Shehzad said his brothers too would have been married with flamboyance, but the Coronavirus nixed the family’s plan. He said his father felt so vulnerable in the wake of the Coronavirus that he insisted on marrying all his sons during the lockdown. Between 21 April and 23 April, the nikah of all his three brothers were performed, each marriage party comprising two or three people. “Had there been no Coronavirus, we would have spent at least Rs. 75 lakh on their weddings. You know how we are,” Shehzad said.
There was not a hint of wistfulness in Shehzad’s voice during our conversation. He, in fact, said the lockdown wedding was a revelation to him. “We can utilise the Rs. 75 lakh we saved in helping the poor and building assets for them.” Displaying the enthusiasm typical of new converts to an idea, Shehzad said, “From now, we must tread the path of austerity. Our life would be so much the better.”
It is seemingly a mystery why the lockdown wedding became a rage only among the Muslims. Samajwadi Party leader and academician Sudhir Panwar said, “For one, Hindus in the region rarely hold weddings in March-April, which is the harvest period. For the other, you need at least a month to organise Hindu weddings. Pandits are asked to choose an auspicious day, and then plans are made around the date.” In other words, the lockdown period did not give elbow room for Hindus to organise no-frills weddings.
By contrast, the idea of auspicious day has no pull on Muslims. But there is also the economic factor driving the lockdown wedding, evident from the attraction it holds for the poor among the Muslims. “The Hindus, on average, are more prosperous than Muslims. The opportunity to hold low-cost weddings, without getting socially stigmatised, had relatively less of an allure for the Hindus,” Panwar said.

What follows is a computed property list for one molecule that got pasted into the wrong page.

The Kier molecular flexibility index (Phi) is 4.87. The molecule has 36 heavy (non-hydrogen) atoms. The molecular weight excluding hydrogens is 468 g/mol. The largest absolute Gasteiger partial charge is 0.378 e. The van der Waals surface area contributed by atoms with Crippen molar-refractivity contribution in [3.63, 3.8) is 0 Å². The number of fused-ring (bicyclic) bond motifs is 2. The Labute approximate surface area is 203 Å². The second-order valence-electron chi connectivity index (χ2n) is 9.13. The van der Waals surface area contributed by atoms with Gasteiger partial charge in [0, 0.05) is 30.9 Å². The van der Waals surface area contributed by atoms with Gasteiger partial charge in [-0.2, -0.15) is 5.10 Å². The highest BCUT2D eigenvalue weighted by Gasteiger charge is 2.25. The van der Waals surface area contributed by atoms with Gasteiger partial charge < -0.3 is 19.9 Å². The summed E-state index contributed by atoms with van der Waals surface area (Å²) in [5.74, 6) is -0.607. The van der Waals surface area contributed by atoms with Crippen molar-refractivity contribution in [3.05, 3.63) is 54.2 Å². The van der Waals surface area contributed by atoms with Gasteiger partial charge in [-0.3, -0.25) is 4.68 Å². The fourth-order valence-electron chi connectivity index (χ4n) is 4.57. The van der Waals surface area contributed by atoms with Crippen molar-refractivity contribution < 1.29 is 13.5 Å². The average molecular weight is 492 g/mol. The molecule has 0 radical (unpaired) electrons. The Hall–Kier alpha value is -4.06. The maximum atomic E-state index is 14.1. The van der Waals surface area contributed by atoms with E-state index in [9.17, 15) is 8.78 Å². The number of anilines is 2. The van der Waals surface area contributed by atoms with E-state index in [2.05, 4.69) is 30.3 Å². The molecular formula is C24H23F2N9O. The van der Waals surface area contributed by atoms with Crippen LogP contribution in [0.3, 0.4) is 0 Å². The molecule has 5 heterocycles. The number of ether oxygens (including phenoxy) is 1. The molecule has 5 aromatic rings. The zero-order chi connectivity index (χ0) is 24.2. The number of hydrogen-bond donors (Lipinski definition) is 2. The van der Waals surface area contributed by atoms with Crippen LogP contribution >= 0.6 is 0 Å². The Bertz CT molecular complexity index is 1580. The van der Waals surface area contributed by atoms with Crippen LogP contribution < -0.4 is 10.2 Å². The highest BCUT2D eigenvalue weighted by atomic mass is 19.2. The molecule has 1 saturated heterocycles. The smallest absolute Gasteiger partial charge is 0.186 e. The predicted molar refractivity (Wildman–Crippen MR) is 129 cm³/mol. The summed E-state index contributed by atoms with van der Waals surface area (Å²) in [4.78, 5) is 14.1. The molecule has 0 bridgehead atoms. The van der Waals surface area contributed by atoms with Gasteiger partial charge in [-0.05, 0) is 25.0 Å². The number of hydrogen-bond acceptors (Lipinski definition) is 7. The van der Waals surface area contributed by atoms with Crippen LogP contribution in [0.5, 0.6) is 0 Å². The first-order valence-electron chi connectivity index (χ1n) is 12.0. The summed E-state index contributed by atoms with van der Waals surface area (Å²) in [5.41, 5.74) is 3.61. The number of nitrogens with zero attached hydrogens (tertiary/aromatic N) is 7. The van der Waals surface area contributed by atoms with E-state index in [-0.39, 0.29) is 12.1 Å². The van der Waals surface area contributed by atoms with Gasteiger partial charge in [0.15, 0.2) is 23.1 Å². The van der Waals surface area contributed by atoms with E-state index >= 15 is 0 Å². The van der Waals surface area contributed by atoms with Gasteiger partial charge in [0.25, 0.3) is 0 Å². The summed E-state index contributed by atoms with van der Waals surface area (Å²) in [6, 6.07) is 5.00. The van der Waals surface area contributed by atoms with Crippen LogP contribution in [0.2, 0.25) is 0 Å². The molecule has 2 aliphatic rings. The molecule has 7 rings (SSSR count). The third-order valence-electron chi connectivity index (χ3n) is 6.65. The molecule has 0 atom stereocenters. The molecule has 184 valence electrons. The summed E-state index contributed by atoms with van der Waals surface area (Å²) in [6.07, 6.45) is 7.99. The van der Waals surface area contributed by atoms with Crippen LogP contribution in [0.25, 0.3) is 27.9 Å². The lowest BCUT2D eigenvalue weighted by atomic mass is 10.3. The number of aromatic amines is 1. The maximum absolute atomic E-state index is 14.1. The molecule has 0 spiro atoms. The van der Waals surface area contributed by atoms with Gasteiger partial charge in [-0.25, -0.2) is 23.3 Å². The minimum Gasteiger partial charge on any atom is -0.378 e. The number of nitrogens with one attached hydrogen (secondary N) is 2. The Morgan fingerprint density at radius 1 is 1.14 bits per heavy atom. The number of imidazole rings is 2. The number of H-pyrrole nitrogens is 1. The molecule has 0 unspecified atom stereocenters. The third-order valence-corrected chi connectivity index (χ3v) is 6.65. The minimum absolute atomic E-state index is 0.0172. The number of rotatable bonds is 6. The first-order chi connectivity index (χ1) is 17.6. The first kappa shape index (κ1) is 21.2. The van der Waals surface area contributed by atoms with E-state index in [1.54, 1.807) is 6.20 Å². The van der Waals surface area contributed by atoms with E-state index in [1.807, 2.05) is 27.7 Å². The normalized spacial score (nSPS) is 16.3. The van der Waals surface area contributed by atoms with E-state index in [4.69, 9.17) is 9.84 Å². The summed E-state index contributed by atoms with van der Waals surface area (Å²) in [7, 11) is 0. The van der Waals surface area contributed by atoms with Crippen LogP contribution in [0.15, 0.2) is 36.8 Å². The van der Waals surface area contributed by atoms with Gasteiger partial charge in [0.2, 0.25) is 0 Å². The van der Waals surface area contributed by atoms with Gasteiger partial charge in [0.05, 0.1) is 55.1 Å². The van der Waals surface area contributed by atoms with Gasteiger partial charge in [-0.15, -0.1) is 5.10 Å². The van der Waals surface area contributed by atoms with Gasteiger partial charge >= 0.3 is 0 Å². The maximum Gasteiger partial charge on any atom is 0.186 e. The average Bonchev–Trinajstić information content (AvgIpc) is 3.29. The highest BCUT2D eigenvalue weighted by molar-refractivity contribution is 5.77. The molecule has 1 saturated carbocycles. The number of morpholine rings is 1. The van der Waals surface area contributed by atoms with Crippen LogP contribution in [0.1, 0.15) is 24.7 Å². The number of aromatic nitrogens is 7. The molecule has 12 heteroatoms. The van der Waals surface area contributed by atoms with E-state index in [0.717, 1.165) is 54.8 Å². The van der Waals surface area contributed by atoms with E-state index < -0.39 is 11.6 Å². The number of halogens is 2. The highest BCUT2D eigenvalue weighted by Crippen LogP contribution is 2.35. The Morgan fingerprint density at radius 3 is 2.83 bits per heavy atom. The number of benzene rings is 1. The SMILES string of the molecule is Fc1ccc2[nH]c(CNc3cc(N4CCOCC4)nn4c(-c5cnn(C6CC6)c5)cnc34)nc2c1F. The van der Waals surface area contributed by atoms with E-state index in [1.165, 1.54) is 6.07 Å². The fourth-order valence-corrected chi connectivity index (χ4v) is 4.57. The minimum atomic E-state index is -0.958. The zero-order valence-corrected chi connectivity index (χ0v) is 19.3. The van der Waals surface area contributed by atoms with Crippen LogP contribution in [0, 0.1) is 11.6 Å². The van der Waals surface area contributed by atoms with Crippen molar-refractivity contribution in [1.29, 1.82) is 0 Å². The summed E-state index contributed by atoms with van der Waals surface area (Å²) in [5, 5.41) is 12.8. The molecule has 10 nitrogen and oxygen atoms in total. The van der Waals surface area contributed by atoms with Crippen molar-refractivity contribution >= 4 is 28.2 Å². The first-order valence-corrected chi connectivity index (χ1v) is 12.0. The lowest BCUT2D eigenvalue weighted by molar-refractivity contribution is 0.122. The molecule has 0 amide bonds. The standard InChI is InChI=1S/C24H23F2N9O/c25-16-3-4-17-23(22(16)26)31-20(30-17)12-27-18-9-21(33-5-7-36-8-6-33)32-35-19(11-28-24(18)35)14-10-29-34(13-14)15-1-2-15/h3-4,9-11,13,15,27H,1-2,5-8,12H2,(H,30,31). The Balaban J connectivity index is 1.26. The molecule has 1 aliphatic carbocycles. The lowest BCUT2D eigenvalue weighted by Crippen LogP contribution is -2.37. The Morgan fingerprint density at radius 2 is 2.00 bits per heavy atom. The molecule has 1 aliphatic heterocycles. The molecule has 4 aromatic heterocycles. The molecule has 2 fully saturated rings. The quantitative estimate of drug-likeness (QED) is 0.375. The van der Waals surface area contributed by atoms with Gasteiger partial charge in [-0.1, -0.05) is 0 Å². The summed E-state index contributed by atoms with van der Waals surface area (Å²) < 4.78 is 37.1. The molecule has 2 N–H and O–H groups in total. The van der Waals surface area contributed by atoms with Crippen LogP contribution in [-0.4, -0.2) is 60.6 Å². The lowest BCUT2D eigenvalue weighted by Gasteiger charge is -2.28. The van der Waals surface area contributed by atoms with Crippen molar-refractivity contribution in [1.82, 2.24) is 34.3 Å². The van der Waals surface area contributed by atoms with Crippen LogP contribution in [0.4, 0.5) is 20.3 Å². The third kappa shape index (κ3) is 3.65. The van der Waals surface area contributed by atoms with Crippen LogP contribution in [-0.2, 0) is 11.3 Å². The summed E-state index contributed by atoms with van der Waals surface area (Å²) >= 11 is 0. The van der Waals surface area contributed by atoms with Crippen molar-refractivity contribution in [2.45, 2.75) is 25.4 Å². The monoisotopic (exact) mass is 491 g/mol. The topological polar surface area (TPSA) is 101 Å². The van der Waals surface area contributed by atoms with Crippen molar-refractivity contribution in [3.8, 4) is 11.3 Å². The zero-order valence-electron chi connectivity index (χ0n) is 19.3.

As India rolls back the lockdown and restrictions on physical distancing are eased, the no-frills wedding model continues to win converts among the Muslims of west Uttar Pradesh. On 7 June, Mohammad Shoaib, who is in the embroidery business, hosted a wedding feast for his daughter that was attended by 30 guests, inclusive of family members. The menu was vegetarian. Shoaib is estimated to have spent Rs. 3 lakh on the wedding of another of his daughters in October.
On 8 June, Mohd Nazim Mir, who runs a saloon in Shamli, married two of his nieces. On the same day, in Jalalabad, Mukhtiar Zaidi was delighted to have participated in the no-frills wedding of his sister. Employed in a private company and still single, Mukhtiar said, “That is the way to go. Why should I become a burden on the family of the girl whom I would marry?” Noble words these. Perhaps a foundation upon which community leaders can build a social reform movement.
The author is an independent journalist. The views are personal.